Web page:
It is not surprising that such a foundational book as the Bible should be a frequent source of inspiration for the creators of horror, science fiction and fantasy. The nearly 70 books that comprise Holy Scripture cover the gamut of what human beings are capable of doing in the absence of moral and spiritual guidance, whether you believe that such guidance comes from above or from ethical traditions developed by humans over time. (See also Isn’t Horror Better Than Sunday Worship?)
Though not all would agree, H.P. Lovecraft’s Cthulhu mythos seems mainly to be a riff on the Old Testament horror of idolatry. This is especially the case in such classic Lovecraft stories as The Call of Cthulhu (1928), The Dunwich Horror (1929) and The Horror at Red Hook (1927). Lovecraft borrowed imagery from the Old Testament to describe modern day survivals of pagan terrors, for example, his “altar-crowned slopes of Sentinel Hill” near Dunwich. (See also Old Testament Lovecraft)
His colleague Clark Ashton Smith—a much stronger writer in my view—artfully reimagined biblical themes in his work, especially in stories he set in his fictional world of Zothique. Smith was adept at creating such vividly detailed worlds; the tales he told in them contain profound insights about human nature—a depth not typically seen in Lovecraft. S.T. Joshi notes that Smith’s Zothique cycle of stories is his most extensive, containing sixteen stories, some poetry, and even the script of a play.
Smith’s Xeethra (1934) is closely related to other stories in the Zothique cycle, including The Dark Eidolan (1935), The Isle of the Torturers (1933), and The Planet of the Dead (1932), among others. They are all worth reading and in my view represent some of Smith’s finest weird fiction.
In Xeethra, a humble shepherd boy of the same name stumbles upon a lush valley while herding his animals across a desert in late summer. At one end of the valley he discovers a recent fissure in the wall of a cliff, as if the rock face had opened itself for him to explore. Readers know intuitively that entering this cavern will be life changing for Xeethra. The boy descends both physically and figuratively into the earth, and as he does so the story transmutes from an adventure yarn to a mythological fairy tale.
Xeethra loses his light and his way in the cave, but emerges in a vast glowing hallucinogenic garden—Smith’s version of the Garden of Eden. The boy’s attention is drawn to “an orchard-like grove of tall, amply spreading trees, amid whose lush leafage he descried the burning of numberless dark-red fruits.” Having just crossed the dry desert, the boy finds the fruit irresistible—perhaps even more so than Adam and Eve did in their verdent paradise. But the apples belong to Thasaidon, a powerful demon and the principle deity in the world of Zothique.
The consequence of eating the fruit drives the rest of the story, and is the most interesting aspect of the work. What Smith has done is to re-imagine the Garden of Eden story, in which a forbidden fruit that grants a circumscribed knowledge is consumed, bringing damnation. Xeethra lives in a distant future where the sun—now an engorged red giant—is dying. Human civilization has collapsed into decadence and barbarity. Instead of the familiar Judeo-Christian God, the inhabitants fear Thasaidon, an all-powerful but insightful and world-weary avatar of Satan. Yet Thasaidon is not evil in the same sense that Satan is; in fact, he may be what our God will become after thousands more years of human depravity.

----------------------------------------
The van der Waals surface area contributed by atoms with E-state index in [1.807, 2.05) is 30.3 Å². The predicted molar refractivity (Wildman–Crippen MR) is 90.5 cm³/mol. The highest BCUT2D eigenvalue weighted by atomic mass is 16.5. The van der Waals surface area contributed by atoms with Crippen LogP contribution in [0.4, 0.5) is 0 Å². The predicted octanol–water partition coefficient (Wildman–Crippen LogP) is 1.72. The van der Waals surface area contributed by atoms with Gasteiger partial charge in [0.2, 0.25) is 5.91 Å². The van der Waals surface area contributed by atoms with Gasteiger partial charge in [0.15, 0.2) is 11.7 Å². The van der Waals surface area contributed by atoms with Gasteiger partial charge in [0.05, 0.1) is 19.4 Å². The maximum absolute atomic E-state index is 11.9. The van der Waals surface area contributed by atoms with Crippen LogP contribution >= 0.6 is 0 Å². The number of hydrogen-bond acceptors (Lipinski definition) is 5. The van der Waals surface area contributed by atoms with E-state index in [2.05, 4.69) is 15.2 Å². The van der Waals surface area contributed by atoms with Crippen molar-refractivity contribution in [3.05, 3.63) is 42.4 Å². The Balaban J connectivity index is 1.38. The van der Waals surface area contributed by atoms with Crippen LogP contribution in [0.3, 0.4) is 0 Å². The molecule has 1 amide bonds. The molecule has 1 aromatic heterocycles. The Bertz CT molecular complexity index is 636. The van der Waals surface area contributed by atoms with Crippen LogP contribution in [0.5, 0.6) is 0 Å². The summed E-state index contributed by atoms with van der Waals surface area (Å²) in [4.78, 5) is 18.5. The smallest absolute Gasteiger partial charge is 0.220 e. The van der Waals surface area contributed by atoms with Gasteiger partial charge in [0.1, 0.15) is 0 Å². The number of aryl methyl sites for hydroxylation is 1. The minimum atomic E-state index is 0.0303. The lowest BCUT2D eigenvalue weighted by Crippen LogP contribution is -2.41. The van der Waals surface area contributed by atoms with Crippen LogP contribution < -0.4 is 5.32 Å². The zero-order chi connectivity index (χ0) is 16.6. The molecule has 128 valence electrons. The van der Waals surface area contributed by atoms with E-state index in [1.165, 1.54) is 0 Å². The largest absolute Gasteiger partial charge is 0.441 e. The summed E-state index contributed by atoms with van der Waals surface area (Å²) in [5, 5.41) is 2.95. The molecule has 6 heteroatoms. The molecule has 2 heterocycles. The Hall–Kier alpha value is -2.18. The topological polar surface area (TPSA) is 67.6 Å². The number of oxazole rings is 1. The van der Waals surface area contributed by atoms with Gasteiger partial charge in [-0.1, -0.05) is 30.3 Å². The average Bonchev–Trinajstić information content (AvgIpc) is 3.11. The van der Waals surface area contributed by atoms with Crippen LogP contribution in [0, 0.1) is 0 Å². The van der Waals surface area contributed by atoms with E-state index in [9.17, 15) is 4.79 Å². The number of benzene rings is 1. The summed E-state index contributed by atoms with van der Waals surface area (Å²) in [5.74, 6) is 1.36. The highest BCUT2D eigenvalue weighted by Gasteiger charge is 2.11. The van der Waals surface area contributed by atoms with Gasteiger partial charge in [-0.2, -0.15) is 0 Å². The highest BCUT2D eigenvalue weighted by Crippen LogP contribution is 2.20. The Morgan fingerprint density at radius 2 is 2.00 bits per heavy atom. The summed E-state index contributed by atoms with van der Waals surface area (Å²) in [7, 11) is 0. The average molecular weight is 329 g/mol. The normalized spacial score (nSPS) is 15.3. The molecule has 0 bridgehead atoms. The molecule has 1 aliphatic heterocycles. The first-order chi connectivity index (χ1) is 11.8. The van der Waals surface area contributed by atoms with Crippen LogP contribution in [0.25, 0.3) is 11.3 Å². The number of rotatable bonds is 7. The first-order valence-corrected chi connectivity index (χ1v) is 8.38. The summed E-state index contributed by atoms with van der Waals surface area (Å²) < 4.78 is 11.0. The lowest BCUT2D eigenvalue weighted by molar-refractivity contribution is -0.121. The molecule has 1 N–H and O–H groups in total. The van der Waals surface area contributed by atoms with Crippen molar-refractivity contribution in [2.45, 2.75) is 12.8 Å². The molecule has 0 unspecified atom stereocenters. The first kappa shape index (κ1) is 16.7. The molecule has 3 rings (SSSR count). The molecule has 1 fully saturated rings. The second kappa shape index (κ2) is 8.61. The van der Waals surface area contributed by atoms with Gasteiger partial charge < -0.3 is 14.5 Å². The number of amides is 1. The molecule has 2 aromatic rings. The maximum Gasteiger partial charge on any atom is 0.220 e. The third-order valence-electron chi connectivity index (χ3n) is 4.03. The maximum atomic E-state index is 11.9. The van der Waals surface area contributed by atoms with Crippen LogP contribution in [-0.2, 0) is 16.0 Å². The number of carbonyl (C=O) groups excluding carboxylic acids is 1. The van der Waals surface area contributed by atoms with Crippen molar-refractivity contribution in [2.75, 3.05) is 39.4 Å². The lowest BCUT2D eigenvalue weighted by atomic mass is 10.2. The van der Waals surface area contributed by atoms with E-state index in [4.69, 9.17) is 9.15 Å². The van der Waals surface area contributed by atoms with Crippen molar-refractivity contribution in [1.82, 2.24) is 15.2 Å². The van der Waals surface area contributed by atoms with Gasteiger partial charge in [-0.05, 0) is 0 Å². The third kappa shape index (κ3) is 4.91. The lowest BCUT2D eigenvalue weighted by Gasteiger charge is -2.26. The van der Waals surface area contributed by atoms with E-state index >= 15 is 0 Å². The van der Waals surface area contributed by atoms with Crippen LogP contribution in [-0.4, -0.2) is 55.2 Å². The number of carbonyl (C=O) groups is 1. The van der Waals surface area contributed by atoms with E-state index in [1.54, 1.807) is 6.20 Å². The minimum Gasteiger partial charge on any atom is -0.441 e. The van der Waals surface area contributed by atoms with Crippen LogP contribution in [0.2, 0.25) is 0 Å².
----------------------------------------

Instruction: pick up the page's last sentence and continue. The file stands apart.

For Xeethra, the consequence of eating the forbidden fruit is not being cast out of paradise, but a much crueler fate. This fruit did not come from some mere “tree of the knowledge of good and evil”—a notion that would be considered quaint in Zothique. Hallucinogenic properties in its juice confer memory and recollection of past and future lives, effectively unsticking an individual in time, (As in Kurt Vonnegut, Jr.’s Slaughterhouse Five).
During the rest of the narrative, it is uncertain whether Xeethra is still under the effects of the “apple”. He finds it harder to distinguish and keep separate these different realities. The experience is one of disorientation, not only of time and place, but of personal identity. The boy travels across a dream scape of vibrant cities juxtaposed with ruins and beings that are beyond death. He longs to resume the throne of distant Calyz, where he was once known as King Amero, but he also yearns to go back to the simpler life Xeethra enjoyed.
The knowledge Xeethra acquires is beyond good and evil, as Nietzsche might say. Being able to recall and relive past lives dooms Xeethra to the torment of irreconcilable desires for one life over another—he learns ultimately that in “…all times and in all places your soul shall be part of the dark empire of Thasaidon.”
Joshi notes that Smith’s story is similar in some respects to H.P. Lovecraft’s The Quest of Iranon (1935), possibly the worst story Lovecraft ever wrote. Both involve a poor young man who wanders across a fantastic landscape, believing he will find his former kingdom and resume his throne. Reportedly, Lovecraft lent a manuscript of his story to Smith, who reread it the summer of 1930. But the resemblance is superficial. Lovecraft’s The Quest of Iranon is a mawkish, self-pitying fairy tale about unrecognized genius—presumably, his own. Smith’s story is much deeper, more disturbing, and more universal in its portrayal of the spiritual horrors of reincarnation.
Several other stories in Clark Ashton Smith’s Zothique cycle have been discussed in previous posts. Interested readers may want to look at the following:
Evil Sorcerer vs. Tyrannical Despot (The Dark Eidolon)
Plague as Engine of Justice (The Isle of the Torturers)
H.P. Lovecraft’s Antarian Adventures (The Planet of the Dead)